Being quotable can earn you a top spot on a journalist’s list of go-to sources.
So, what makes a good sound bite?
Ideally, it should be something your audience can remember. That’s why making a good comparison or conjuring up a strong visual image can make for a compelling sound bite.
But you also want to make your point. A good sound bite should deliver your message in a powerful and easy-to-understand way.
A quick caveat: If you make a comparison, make sure it is a valid and appropriate one. It must apply to the situation — not be too dramatic or overstated, and certainly not something inappropriate to the situation.
The next time you prepare for that big media interview, here are some tips for mastering the art of the sound bite:
Keep your responses short. Television news packages can run on average from about 30 seconds to 2 minutes. Within that time, the reporter needs to explain the story and provide reaction. That means your air time may only be 10 seconds or less. Even in print and online, your comments are likely to be given no more than one or two sentences in a story.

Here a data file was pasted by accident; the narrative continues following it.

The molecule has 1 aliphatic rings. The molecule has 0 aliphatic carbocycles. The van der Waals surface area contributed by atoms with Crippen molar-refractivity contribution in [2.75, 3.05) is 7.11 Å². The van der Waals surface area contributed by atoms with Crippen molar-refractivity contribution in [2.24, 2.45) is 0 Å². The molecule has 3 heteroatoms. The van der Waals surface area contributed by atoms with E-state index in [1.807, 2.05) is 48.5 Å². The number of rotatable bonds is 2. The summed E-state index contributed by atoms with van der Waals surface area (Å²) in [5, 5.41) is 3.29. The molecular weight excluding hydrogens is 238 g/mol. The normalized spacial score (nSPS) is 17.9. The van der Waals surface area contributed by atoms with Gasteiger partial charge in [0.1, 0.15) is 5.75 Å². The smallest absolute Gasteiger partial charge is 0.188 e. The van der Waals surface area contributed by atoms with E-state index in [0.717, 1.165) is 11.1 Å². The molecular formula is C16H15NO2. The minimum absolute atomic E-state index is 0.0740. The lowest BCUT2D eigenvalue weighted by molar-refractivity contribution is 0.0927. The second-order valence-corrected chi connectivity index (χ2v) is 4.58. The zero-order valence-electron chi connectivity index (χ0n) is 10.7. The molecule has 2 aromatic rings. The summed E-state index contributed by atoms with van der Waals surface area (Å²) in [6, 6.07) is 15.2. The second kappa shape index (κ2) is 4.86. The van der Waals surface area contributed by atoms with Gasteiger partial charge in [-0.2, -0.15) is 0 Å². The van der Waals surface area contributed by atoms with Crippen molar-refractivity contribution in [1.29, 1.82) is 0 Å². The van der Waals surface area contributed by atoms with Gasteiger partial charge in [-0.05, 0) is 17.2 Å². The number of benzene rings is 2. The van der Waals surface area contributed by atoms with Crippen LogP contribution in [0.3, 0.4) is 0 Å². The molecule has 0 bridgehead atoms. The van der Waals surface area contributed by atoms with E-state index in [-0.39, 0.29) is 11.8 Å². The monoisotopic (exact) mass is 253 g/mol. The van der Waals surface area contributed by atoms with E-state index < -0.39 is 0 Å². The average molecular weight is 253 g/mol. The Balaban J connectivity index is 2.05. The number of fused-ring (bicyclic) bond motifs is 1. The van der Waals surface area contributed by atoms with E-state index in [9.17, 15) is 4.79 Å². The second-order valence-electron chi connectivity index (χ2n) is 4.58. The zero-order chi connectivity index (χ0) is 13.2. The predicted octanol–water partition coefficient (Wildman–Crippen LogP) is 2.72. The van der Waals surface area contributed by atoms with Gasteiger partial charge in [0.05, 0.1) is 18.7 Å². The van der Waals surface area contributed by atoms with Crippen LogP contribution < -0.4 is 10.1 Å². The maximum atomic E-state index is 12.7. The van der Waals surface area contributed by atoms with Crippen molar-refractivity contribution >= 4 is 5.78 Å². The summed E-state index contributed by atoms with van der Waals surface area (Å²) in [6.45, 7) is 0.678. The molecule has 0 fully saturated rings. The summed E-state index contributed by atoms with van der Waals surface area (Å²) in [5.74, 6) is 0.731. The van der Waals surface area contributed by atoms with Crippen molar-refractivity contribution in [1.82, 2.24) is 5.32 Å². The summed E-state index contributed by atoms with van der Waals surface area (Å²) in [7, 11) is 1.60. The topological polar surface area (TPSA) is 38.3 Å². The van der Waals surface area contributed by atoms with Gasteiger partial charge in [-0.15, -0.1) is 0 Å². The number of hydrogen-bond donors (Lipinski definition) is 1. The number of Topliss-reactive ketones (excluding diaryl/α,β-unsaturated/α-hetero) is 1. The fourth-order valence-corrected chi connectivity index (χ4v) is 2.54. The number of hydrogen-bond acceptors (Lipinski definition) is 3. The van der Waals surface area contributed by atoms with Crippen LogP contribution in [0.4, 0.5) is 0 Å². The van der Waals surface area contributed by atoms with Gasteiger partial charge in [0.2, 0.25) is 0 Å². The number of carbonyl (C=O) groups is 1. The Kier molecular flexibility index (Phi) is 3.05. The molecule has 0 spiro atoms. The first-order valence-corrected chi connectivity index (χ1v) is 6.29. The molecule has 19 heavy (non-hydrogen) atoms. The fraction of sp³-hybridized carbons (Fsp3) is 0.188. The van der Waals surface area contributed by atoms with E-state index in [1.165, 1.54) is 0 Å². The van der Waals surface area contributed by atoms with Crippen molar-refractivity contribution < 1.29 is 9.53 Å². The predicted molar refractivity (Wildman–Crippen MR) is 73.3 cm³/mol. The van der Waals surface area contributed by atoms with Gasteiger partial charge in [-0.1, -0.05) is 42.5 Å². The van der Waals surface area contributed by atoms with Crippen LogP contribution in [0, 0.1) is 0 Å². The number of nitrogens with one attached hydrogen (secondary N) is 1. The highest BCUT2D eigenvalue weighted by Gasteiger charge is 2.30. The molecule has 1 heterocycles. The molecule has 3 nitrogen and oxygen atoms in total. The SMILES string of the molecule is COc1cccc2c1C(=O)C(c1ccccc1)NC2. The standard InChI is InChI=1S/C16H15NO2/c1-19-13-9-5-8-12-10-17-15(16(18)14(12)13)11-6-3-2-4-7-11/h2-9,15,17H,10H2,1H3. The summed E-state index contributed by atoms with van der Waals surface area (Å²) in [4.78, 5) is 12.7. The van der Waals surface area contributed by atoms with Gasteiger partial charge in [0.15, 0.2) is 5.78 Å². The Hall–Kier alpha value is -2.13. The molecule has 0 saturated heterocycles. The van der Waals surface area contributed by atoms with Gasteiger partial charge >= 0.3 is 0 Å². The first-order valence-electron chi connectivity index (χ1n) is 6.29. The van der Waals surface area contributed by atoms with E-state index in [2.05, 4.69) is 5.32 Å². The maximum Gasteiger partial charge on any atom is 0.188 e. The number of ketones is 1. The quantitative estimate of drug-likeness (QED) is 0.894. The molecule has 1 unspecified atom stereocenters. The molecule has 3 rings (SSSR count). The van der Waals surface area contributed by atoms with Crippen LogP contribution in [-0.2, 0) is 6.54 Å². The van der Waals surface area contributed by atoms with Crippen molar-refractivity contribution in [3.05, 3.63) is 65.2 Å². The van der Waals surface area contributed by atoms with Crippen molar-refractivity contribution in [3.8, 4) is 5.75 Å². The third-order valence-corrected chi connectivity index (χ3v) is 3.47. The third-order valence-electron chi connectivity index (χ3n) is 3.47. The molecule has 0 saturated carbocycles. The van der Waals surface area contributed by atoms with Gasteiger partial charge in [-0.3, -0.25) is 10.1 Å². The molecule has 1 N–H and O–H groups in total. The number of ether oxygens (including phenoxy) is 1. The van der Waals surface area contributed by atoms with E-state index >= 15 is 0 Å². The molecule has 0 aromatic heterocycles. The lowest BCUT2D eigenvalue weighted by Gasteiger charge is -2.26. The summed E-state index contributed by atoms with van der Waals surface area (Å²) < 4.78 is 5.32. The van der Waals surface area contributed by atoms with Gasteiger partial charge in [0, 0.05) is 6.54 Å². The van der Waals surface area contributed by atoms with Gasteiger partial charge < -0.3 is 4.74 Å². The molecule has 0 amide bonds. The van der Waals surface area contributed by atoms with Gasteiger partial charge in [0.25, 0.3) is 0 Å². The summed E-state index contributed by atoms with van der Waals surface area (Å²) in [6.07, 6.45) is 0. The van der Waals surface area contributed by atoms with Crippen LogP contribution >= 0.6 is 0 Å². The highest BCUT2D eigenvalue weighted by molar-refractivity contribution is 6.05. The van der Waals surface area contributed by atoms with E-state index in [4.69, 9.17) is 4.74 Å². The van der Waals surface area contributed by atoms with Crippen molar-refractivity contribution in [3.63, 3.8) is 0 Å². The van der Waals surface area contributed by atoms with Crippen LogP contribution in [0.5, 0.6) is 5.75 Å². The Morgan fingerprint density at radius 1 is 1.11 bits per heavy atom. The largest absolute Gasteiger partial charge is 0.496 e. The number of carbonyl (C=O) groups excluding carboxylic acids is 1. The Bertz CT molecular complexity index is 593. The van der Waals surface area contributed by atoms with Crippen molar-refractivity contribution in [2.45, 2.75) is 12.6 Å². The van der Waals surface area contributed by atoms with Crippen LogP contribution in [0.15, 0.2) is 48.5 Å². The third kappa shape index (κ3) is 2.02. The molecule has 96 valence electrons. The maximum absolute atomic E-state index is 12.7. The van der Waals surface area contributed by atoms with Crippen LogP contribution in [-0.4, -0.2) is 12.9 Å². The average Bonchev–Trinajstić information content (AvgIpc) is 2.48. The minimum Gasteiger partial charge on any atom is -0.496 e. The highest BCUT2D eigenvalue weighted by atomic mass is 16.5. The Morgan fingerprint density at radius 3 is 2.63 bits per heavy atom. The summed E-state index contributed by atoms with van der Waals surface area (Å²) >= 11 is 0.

Practice before the interview. Always go into an interview with three key messages that you want to deliver. Write down your messages and then refine what you want to say. Ask a colleague to conduct a mock interview with you so you can practice delivering the responses and thinking on your feet when the reporter asks follow-up questions.
Don’t talk too fast. Talk slowly enough so that the reporter can get everything down. Longer, complex sentences can be hard for busy print reporters to write down, especially if you continue talking after you’ve expressed the thought. A television audience can miss your point as well if you talk to fast and do not speak clearly.
The media will return to you for comment if you can provide pithy, succinct quotes that capture the essence of something, and you will be representing your organization well if you are delivering a key message at the same time.